Watering plants, laying bricks, and painting walls -- former journalist and director Zhang Zhengang has been working on his dream house over the past four years in a small mountain village of Anhui Province.
The award-winning journalist from the southern Chinese city Shenzhen made a life-changing decision in 2007 that surprised everyone -- he bid farewell to urban life in the metropolis and moved to Huangshan, a mountainous area in east China's Anhui, to pursue a country life and conduct his rural vitalization trial.
As China's urbanization picks up pace, it is a common phenomenon for people to abandon dilapidated houses in rural areas and buy apartments in cities, with many villages being left behind and forgotten.
Zhang has been thinking of how to bring these villages back to life. Converting old buildings into galleries, restaurants or homestays seems to be a way out.
Shiji Village of Yansi Township, located deep in mountains, is one such place. Although the village enjoys beautiful scenery and a great environment, over half of its population works elsewhere due to its remote location and lack of resources.
"Lucid waters and lush mountains are invaluable assets if they are properly exploited," said Zhang. Over the past few years, he has helped local people design and rebuild their houses and communities.
In 2017, he rented a piece of wasteland in the village with a dilapidated house and pigsty on it.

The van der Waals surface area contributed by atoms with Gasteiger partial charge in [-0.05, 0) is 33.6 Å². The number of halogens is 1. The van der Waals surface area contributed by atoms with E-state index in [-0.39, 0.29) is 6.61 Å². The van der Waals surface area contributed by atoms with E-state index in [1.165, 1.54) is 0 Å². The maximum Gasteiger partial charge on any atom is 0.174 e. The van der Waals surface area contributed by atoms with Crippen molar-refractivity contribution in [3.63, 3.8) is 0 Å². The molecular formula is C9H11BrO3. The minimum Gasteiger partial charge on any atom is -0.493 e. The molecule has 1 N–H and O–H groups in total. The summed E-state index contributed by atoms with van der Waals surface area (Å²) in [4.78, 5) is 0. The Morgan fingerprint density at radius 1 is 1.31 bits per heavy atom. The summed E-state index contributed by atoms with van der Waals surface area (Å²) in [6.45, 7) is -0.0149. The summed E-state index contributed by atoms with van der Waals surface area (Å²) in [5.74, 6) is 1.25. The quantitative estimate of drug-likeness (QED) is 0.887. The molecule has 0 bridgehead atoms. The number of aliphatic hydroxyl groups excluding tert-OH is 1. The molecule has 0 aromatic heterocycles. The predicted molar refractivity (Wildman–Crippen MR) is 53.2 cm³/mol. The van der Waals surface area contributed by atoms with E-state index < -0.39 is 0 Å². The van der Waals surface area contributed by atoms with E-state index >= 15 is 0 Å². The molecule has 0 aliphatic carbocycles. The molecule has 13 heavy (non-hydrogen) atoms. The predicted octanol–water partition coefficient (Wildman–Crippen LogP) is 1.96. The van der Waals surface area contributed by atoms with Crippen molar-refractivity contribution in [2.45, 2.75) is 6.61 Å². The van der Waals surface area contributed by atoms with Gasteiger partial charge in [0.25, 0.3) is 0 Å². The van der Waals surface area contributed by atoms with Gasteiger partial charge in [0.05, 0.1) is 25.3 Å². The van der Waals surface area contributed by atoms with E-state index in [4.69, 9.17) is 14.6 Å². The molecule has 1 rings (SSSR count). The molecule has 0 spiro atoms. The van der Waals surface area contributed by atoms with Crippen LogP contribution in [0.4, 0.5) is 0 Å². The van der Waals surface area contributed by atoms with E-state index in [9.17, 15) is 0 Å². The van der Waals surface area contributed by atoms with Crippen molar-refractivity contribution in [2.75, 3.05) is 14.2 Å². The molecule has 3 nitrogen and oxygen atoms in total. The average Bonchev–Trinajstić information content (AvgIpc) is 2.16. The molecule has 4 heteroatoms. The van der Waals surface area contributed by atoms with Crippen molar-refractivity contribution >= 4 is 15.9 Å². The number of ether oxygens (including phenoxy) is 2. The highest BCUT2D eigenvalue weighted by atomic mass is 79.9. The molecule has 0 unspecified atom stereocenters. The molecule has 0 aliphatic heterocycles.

"The house had been abandoned for six years by its owner and was about to collapse. The land had become a dumpsite somehow, which smelled terrible when I bought it," Zhang recalled while showing an old picture.
In order to build a dream house, Zhang learned almost all the skills needed in house construction, including carpentry, plumbing, bricklaying, electric work and more.
Today, the house has a brand new look after Zhang refurbished and redesigned the area. The main building, which now includes four bedrooms and a bar, sits opposite a painting studio, with a garden in between. The pigsty has been converted into a bedroom as well.
Old objects such as stone pieces and wooden frames from the old building and even tree stumps, usually discarded by local people but collected by Zhang, have found new decorative roles in Zhang's house -- a way to preserve local culture. Abandoned cement blocks, broken tiles and bricks were also used to build walls and pave roads.
The new building is expected to open to the public by the end of this year as a guesthouse, art gallery or even a performance space, said Zhang.
"We're very grateful to Mr. Zhang because it's him that reminded us of the beauty and value of our village. Sanitation conditions in the village are much improved, and more and more tourists are coming," said Jiang Zhengchun, a 64-year-old local resident, who is following Zhang's lead and rebuilding his house into a homestay.
Rural vitalization is in full swing throughout China after the country eradicated absolute poverty. Talent with various backgrounds including fresh university graduates and those who are interested in rural development have been called on to jump on the bandwagon of rural vitalization.
Under the leadership of Zhang, many people have returned to Shiji to renovate their homes. At least four households have decided to run businesses of restaurants or homestays. The small mountainous village is gradually "waking up" as more people come and stay.
"We have consulted Zhang many times on how to beautify and energize local villages. We're truly inspired by his concept of cultural preservation and harmony between humans and nature, which have been implemented in some of our rural reconstruction projects," said Wu Wei, deputy head of Yansi Township. Enditem